Figure 1. Risk stratification according to NCCN guidelines for local cSCC. Scalp cSCC falls into the high-risk or very-high-risk category based on clinical and pathological features of the tumor [7].
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Figure 2. Example of an O-Z flap set up for reconstruction of a medium sized defect of the parietal region.
Figure 2. Example of an O-Z flap set up for reconstruction of a medium sized defect of the parietal region.
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Figure 3. Skin grafts are usually used when aesthetics are not a concern and in the elderly population. However, for older and bald male patients, skin grafts represent a good option aesthetically, regardless of the size of the defect.
Figure 3. Skin grafts are usually used when aesthetics are not a concern and in the elderly population. However, for older and bald male patients, skin grafts represent a good option aesthetically, regardless of the size of the defect.
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Figure 4. Clinically hypomobile extensive squamous cell carcinoma of the scalp. Considering the deep tissue infiltration documented during the intraoperative phase and the need for periosteal removal, we found the best reconstructive option to be a double-layer dermal matrix, followed by skin grafting after three weeks.
Figure 4. Clinically hypomobile extensive squamous cell carcinoma of the scalp. Considering the deep tissue infiltration documented during the intraoperative phase and the need for periosteal removal, we found the best reconstructive option to be a double-layer dermal matrix, followed by skin grafting after three weeks.
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Figure 5. Clinical presentation of an aggressive ulcerated squamous cell carcinoma of the scalp in the parietomastoid area, undergoing resection hesitantly in a large full-thickness defect with removal of a large portion of the parietal bone (a). Reconstruction performed with a latissimus dorsi free muscular flap covered by a partial-thickness skin graft: appearance after two years of follow-up (b).
Figure 5. Clinical presentation of an aggressive ulcerated squamous cell carcinoma of the scalp in the parietomastoid area, undergoing resection hesitantly in a large full-thickness defect with removal of a large portion of the parietal bone (a). Reconstruction performed with a latissimus dorsi free muscular flap covered by a partial-thickness skin graft: appearance after two years of follow-up (b).
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Scheme 1. For a full comprehensive elaboration of the reconstructive algorithm, scalp defects were categorized according to depth into partial−thickness or full−thickness defects based on the periosteal involvement, and as complex defects involving cranial bone and inner structures.
Scheme 1. For a full comprehensive elaboration of the reconstructive algorithm, scalp defects were categorized according to depth into partial−thickness or full−thickness defects based on the periosteal involvement, and as complex defects involving cranial bone and inner structures.
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Scheme 2. Reconstructive algorithm for partial-thickness defects, without periosteal involvement, according to depth and extent parameters.
Scheme 2. Reconstructive algorithm for partial-thickness defects, without periosteal involvement, according to depth and extent parameters.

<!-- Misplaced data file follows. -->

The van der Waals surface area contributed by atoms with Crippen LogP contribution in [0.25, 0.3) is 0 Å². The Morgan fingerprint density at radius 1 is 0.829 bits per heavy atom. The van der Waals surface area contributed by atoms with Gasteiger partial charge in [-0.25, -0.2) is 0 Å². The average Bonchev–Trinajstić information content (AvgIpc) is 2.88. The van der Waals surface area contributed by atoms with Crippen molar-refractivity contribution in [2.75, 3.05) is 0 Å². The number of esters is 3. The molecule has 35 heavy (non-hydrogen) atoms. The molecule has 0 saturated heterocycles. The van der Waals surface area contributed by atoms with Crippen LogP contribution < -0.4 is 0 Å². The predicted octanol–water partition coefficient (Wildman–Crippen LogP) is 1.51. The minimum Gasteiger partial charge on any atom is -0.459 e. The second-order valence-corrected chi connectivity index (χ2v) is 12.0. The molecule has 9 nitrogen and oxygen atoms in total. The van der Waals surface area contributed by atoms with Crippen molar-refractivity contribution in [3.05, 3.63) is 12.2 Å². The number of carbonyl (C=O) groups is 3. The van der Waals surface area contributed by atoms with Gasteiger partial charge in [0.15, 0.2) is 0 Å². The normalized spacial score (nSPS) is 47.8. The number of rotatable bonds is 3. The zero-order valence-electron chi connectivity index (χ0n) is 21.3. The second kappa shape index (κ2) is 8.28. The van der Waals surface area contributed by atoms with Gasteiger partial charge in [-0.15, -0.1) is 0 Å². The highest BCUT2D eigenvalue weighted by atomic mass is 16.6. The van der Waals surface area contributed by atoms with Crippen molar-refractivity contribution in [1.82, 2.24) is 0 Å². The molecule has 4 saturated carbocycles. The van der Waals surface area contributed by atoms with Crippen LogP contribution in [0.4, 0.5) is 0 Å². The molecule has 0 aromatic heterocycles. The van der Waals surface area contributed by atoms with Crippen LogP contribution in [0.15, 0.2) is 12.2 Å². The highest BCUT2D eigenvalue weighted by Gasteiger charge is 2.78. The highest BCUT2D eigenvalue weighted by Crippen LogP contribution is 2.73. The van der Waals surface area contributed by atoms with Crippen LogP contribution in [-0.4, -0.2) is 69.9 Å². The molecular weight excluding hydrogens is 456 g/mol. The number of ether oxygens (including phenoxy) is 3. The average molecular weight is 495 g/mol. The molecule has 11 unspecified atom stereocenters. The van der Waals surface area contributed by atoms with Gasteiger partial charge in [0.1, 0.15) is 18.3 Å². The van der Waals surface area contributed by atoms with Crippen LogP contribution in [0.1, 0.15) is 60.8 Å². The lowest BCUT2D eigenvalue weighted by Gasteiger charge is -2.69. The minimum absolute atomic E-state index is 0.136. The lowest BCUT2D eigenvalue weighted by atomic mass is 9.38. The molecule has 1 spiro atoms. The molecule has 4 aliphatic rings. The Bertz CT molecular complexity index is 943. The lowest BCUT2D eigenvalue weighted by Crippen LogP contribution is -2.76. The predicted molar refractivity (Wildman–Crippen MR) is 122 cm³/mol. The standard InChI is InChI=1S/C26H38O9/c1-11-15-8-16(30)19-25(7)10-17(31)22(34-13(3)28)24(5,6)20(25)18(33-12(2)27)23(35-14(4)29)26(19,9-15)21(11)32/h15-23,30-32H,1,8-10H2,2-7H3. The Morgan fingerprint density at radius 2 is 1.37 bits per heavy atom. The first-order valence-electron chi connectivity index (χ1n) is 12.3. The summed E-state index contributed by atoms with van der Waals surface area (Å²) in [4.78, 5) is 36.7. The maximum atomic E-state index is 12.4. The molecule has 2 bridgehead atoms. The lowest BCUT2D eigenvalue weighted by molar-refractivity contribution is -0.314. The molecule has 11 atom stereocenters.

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Scheme 3. Reconstructive algorithm for full-thickness defects, with periosteal involvement, according to depth and extent parameters.
Scheme 3. Reconstructive algorithm for full-thickness defects, with periosteal involvement, according to depth and extent parameters.
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Scheme 4. Algorithm of surgical management for complex full-thickness defects with calvarium and dura mater involvement.
Scheme 4. Algorithm of surgical management for complex full-thickness defects with calvarium and dura mater involvement.
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Scheme 5. The comprehensive algorithm for an effective approach to scalp cSCC demonstrates how surgery intersects with other therapies, such as radiotherapy and immunotherapy, for multidisciplinary management of the disease.
Scheme 5. The comprehensive algorithm for an effective approach to scalp cSCC demonstrates how surgery intersects with other therapies, such as radiotherapy and immunotherapy, for multidisciplinary management of the disease.
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Table 1. Demographic data of all patients assessed.
Table 1. Demographic data of all patients assessed.
Number of patients202
Male (%)89.6
Female (%)10.4
M/F ratio8.6:1
Mean age81.35
Median age82
Age range57–99
Total SCCs operated243
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MDPI and ACS Style

Rodio, M.; Tettamanzi, M.; Trignano, E.; Rampazzo, S.; Serra, P.L.; Grieco, F.; Boccaletti, R.; Veneziani Santonio, F.; Fadda, G.M.; Sanna, F.; et al. Multidisciplinary Management of Cutaneous Squamous Cell Carcinoma of the Scalp: An Algorithm for Reconstruction and Treatment. J. Clin. Med. 2024, 13, 1581.

AMA Style

Rodio M, Tettamanzi M, Trignano E, Rampazzo S, Serra PL, Grieco F, Boccaletti R, Veneziani Santonio F, Fadda GM, Sanna F, et al. Multidisciplinary Management of Cutaneous Squamous Cell Carcinoma of the Scalp: An Algorithm for Reconstruction and Treatment. Journal of Clinical Medicine. 2024; 13(6):1581.

Chicago/Turabian Style

Rodio, Manuela, Matilde Tettamanzi, Emilio Trignano, Silvia Rampazzo, Pietro Luciano Serra, Federica Grieco, Riccardo Boccaletti, Filippo Veneziani Santonio, Giovanni Maria Fadda, Fabrizio Sanna, and et al. 2024. "Multidisciplinary Management of Cutaneous Squamous Cell Carcinoma of the Scalp: An Algorithm for Reconstruction and Treatment" Journal of Clinical Medicine 13, no. 6: 1581.